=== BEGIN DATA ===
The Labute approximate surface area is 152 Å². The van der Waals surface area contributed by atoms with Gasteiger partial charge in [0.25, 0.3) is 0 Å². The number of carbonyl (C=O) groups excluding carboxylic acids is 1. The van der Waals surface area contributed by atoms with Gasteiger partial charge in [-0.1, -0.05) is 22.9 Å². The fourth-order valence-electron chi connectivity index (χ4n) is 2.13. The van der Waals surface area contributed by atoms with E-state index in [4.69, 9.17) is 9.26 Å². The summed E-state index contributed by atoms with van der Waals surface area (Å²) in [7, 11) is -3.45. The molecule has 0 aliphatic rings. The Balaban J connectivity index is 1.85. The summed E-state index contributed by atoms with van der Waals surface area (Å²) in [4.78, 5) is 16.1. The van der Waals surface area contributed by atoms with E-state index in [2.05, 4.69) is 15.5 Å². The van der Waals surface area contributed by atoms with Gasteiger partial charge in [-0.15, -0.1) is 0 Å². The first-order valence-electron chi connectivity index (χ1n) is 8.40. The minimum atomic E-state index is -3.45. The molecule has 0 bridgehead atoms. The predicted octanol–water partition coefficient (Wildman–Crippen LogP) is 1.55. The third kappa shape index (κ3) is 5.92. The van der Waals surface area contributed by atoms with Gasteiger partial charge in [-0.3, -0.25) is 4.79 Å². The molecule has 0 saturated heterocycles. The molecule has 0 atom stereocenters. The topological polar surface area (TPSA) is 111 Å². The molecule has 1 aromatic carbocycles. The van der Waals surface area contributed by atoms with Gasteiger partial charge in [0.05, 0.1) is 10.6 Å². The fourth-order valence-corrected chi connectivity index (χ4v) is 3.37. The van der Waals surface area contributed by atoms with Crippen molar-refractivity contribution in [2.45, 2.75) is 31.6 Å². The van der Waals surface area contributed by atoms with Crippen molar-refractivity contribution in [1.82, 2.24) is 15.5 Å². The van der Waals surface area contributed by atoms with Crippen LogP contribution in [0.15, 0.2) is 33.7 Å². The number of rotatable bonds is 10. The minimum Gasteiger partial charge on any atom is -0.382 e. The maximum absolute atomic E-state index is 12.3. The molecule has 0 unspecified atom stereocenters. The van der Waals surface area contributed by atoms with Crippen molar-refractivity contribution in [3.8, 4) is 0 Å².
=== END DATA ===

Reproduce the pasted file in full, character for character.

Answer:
The Labute approximate surface area is 152 Å². The van der Waals surface area contributed by atoms with Gasteiger partial charge in [0.25, 0.3) is 0 Å². The number of carbonyl (C=O) groups excluding carboxylic acids is 1. The van der Waals surface area contributed by atoms with Gasteiger partial charge in [-0.1, -0.05) is 22.9 Å². The fourth-order valence-electron chi connectivity index (χ4n) is 2.13. The van der Waals surface area contributed by atoms with E-state index in [4.69, 9.17) is 9.26 Å². The summed E-state index contributed by atoms with van der Waals surface area (Å²) in [7, 11) is -3.45. The molecule has 0 aliphatic rings. The Balaban J connectivity index is 1.85. The summed E-state index contributed by atoms with van der Waals surface area (Å²) in [4.78, 5) is 16.1. The van der Waals surface area contributed by atoms with E-state index in [2.05, 4.69) is 15.5 Å². The van der Waals surface area contributed by atoms with Gasteiger partial charge in [-0.15, -0.1) is 0 Å². The first-order valence-electron chi connectivity index (χ1n) is 8.40. The minimum atomic E-state index is -3.45. The molecule has 0 bridgehead atoms. The predicted octanol–water partition coefficient (Wildman–Crippen LogP) is 1.55. The third kappa shape index (κ3) is 5.92. The van der Waals surface area contributed by atoms with Gasteiger partial charge in [-0.3, -0.25) is 4.79 Å². The molecule has 0 saturated heterocycles. The molecule has 0 atom stereocenters. The topological polar surface area (TPSA) is 111 Å². The molecule has 1 aromatic carbocycles. The van der Waals surface area contributed by atoms with Gasteiger partial charge in [0.05, 0.1) is 10.6 Å². The fourth-order valence-corrected chi connectivity index (χ4v) is 3.37. The van der Waals surface area contributed by atoms with Crippen molar-refractivity contribution in [2.45, 2.75) is 31.6 Å². The van der Waals surface area contributed by atoms with Crippen molar-refractivity contribution in [1.82, 2.24) is 15.5 Å². The van der Waals surface area contributed by atoms with Crippen LogP contribution in [0.15, 0.2) is 33.7 Å². The number of rotatable bonds is 10. The minimum Gasteiger partial charge on any atom is -0.382 e. The maximum absolute atomic E-state index is 12.3. The molecule has 0 unspecified atom stereocenters. The van der Waals surface area contributed by atoms with Crippen molar-refractivity contribution in [3.8, 4) is 0 Å².